Moreover, whereas the 1080 Ti memory throughput was boosted by almost 60% over the 980 Ti, the 2080 Ti’s memory was just shy of 30% faster than what we saw with the 1080 Ti.
In the end, the GTX 1080 Ti was a huge upgrade over the 980 Ti, offering ~70% more performance upon release. The 2080 Ti on the other hand was on average 30% faster than the 1080 Ti at 4K, and 23% faster at 1440p. Essentially, Nvidia made no improvement to the price to performance ratio of their GeForce products with the release of Turing.
Nvidia did suggest that performance would improve as games better utilized the new architecture. A key architectural change between Pascal and Turing was the addition of two extra blocks in each SM unit. Where Pascal was essentially just a massive collection of floating point units, Turing introduced Tensor cores and integer units in addition to the standard floating point units. Although this made the core larger, Nvidia claimed it was worth it as the concurrent FP32 and INT32 execution would enable a handy performance boost.
The idea is that integer instructions that previously ran on the floating point units could now be offloaded to the integer pipeline in Turing and run concurrently with floating point instructions. Nvidia claimed that on average, 36 integer instructions could be offloaded and run on the integer cores per 100 floating point instructions, though this would vary depending on the game. In short, Nvidia claimed that concurrent execution helps improve shading performance by 50% or more in some situations.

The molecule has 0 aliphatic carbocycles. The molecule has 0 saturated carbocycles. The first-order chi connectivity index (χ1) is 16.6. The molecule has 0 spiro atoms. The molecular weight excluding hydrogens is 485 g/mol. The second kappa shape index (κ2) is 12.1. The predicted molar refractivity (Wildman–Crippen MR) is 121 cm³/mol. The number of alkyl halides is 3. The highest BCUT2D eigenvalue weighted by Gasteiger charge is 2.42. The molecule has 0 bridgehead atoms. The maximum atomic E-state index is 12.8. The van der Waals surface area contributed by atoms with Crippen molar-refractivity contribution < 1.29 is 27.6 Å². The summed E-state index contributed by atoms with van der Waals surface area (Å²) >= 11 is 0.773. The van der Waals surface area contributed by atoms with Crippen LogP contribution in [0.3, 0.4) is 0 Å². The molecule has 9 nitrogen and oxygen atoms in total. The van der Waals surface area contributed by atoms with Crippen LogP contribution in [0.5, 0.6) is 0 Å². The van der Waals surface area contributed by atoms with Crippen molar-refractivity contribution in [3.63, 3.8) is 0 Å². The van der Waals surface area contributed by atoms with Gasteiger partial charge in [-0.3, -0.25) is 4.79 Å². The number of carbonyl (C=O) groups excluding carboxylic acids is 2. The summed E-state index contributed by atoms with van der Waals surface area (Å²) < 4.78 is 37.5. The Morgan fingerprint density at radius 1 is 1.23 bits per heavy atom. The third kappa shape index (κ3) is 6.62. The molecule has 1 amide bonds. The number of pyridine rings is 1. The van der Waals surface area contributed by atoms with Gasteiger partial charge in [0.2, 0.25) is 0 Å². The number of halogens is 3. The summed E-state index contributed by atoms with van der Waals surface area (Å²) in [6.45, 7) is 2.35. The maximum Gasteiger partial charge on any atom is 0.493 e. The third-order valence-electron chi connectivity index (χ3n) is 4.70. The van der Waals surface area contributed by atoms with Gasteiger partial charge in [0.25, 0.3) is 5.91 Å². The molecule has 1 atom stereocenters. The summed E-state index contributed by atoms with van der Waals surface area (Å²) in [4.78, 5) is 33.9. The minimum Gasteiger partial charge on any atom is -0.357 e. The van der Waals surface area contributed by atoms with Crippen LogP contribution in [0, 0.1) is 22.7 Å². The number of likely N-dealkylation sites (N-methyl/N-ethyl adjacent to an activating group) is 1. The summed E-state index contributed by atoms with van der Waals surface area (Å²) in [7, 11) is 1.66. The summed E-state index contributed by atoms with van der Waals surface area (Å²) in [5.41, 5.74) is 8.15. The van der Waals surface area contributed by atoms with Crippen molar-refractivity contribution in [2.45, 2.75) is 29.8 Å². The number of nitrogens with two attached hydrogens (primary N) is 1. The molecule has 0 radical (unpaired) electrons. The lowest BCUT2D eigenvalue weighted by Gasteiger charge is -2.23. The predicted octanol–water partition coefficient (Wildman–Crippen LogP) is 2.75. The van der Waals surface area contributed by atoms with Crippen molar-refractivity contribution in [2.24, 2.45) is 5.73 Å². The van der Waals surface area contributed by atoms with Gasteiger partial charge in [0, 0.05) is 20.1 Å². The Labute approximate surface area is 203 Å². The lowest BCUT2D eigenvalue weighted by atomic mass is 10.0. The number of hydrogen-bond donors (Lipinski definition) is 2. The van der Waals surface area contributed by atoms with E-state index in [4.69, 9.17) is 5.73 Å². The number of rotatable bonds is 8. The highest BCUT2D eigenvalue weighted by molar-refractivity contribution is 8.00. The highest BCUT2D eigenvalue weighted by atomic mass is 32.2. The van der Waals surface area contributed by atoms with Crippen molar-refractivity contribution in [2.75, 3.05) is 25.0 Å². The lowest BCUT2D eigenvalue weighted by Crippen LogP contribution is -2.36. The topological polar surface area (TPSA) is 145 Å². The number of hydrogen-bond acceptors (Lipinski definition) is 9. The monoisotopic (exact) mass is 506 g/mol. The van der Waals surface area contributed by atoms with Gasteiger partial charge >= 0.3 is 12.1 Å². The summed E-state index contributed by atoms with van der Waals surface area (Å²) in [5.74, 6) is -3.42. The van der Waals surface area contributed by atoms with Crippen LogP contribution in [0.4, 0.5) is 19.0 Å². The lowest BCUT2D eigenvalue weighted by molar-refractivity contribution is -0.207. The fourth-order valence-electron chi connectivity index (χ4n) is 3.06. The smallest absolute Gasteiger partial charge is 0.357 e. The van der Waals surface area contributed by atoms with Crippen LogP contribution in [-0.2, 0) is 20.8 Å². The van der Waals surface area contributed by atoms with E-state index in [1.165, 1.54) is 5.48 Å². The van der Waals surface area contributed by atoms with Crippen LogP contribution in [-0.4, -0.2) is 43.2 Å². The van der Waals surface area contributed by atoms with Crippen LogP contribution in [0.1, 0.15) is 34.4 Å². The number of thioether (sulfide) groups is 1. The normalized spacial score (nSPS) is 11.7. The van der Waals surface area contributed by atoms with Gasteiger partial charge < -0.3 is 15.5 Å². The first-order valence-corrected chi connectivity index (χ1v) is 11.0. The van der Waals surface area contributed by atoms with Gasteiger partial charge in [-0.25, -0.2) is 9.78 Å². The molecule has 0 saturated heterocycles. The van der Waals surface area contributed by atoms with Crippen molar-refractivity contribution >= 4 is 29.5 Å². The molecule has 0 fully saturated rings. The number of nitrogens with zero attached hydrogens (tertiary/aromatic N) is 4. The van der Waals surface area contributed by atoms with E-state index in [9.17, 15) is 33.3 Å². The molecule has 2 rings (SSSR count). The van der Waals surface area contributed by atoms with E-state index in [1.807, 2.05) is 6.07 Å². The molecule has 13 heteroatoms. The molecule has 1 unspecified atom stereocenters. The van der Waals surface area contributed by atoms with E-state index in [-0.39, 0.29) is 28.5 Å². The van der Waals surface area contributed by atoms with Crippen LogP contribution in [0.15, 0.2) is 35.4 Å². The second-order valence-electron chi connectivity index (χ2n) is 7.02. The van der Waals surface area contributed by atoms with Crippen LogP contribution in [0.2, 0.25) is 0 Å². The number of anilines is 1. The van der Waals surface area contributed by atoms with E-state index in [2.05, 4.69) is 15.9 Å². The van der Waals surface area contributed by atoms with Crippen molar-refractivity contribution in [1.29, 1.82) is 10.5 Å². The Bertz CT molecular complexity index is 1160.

Two years down that track and we’re about to see the RTX 2080 Ti become a thing of the past… so has the margin between it and the 1080 Ti grown, or are we still looking at about a 30% increase on average? To find out we’ll be testing both GPUs along with the 980 Ti in our new Ryzen 9 3950X GPU test system.
Starting with Death Stranding at 1440p, we can see the 1080 Ti is 63% faster than the 980 Ti. Quite a massive performance boost there. The 2080 Ti is 26% faster than the 1080 Ti and that margin grows to ~30% at 4K. So in one of the newest and most visually impressive games released to date, the margins are pretty much bang on with what we saw two years back.
Next up we have Microsoft Flight Simulator 2020, where we see a strong CPU bottleneck at 1080p, though this also happens with the Core i9-10900K as the game only supports DX11 at this point. Anyway, we’re mostly interested in the 1440p and 4K results where the CPU is not a performance limiting component.
At 1440p the 2080 Ti was 22% faster than the 1080 Ti while the 1080 Ti was 80% faster than the 980 Ti. The margin between the 2080 Ti and 1080 Ti did grow considerably at 4K as here the Turing GPU was 35% faster.